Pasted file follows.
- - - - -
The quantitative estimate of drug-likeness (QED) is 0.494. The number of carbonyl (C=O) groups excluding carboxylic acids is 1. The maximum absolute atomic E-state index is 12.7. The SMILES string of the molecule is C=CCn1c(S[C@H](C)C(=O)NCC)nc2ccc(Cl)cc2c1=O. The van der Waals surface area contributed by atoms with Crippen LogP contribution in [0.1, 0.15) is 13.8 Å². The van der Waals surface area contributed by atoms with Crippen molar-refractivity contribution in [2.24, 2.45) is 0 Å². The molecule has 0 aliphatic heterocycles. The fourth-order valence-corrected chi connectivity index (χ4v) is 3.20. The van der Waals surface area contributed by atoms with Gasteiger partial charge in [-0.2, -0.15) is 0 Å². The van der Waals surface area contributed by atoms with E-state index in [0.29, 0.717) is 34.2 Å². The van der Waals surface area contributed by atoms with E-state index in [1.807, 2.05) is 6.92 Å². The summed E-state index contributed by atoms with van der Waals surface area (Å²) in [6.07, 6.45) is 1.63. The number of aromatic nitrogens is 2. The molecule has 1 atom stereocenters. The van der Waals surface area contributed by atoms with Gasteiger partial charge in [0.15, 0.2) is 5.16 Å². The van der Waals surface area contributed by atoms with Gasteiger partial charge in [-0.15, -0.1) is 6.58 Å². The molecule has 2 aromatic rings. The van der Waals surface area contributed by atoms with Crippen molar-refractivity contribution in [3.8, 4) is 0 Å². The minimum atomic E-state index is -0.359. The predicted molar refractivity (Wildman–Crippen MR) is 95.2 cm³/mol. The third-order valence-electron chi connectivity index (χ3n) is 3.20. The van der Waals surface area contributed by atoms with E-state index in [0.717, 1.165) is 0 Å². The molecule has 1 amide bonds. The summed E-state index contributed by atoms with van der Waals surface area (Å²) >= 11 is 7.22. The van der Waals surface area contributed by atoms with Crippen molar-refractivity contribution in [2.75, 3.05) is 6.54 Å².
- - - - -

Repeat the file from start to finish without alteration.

The quantitative estimate of drug-likeness (QED) is 0.494. The number of carbonyl (C=O) groups excluding carboxylic acids is 1. The maximum absolute atomic E-state index is 12.7. The SMILES string of the molecule is C=CCn1c(S[C@H](C)C(=O)NCC)nc2ccc(Cl)cc2c1=O. The van der Waals surface area contributed by atoms with Crippen LogP contribution in [0.1, 0.15) is 13.8 Å². The van der Waals surface area contributed by atoms with Crippen molar-refractivity contribution in [2.24, 2.45) is 0 Å². The molecule has 0 aliphatic heterocycles. The fourth-order valence-corrected chi connectivity index (χ4v) is 3.20. The van der Waals surface area contributed by atoms with Gasteiger partial charge in [-0.2, -0.15) is 0 Å². The van der Waals surface area contributed by atoms with E-state index in [0.29, 0.717) is 34.2 Å². The van der Waals surface area contributed by atoms with E-state index in [1.807, 2.05) is 6.92 Å². The summed E-state index contributed by atoms with van der Waals surface area (Å²) in [6.07, 6.45) is 1.63. The number of aromatic nitrogens is 2. The molecule has 1 atom stereocenters. The van der Waals surface area contributed by atoms with Gasteiger partial charge in [0.15, 0.2) is 5.16 Å². The van der Waals surface area contributed by atoms with Gasteiger partial charge in [-0.15, -0.1) is 6.58 Å². The molecule has 2 aromatic rings. The van der Waals surface area contributed by atoms with Crippen molar-refractivity contribution in [3.8, 4) is 0 Å². The minimum atomic E-state index is -0.359. The predicted molar refractivity (Wildman–Crippen MR) is 95.2 cm³/mol. The third-order valence-electron chi connectivity index (χ3n) is 3.20. The van der Waals surface area contributed by atoms with E-state index in [0.717, 1.165) is 0 Å². The molecule has 1 amide bonds. The summed E-state index contributed by atoms with van der Waals surface area (Å²) >= 11 is 7.22. The van der Waals surface area contributed by atoms with Crippen molar-refractivity contribution in [2.75, 3.05) is 6.54 Å².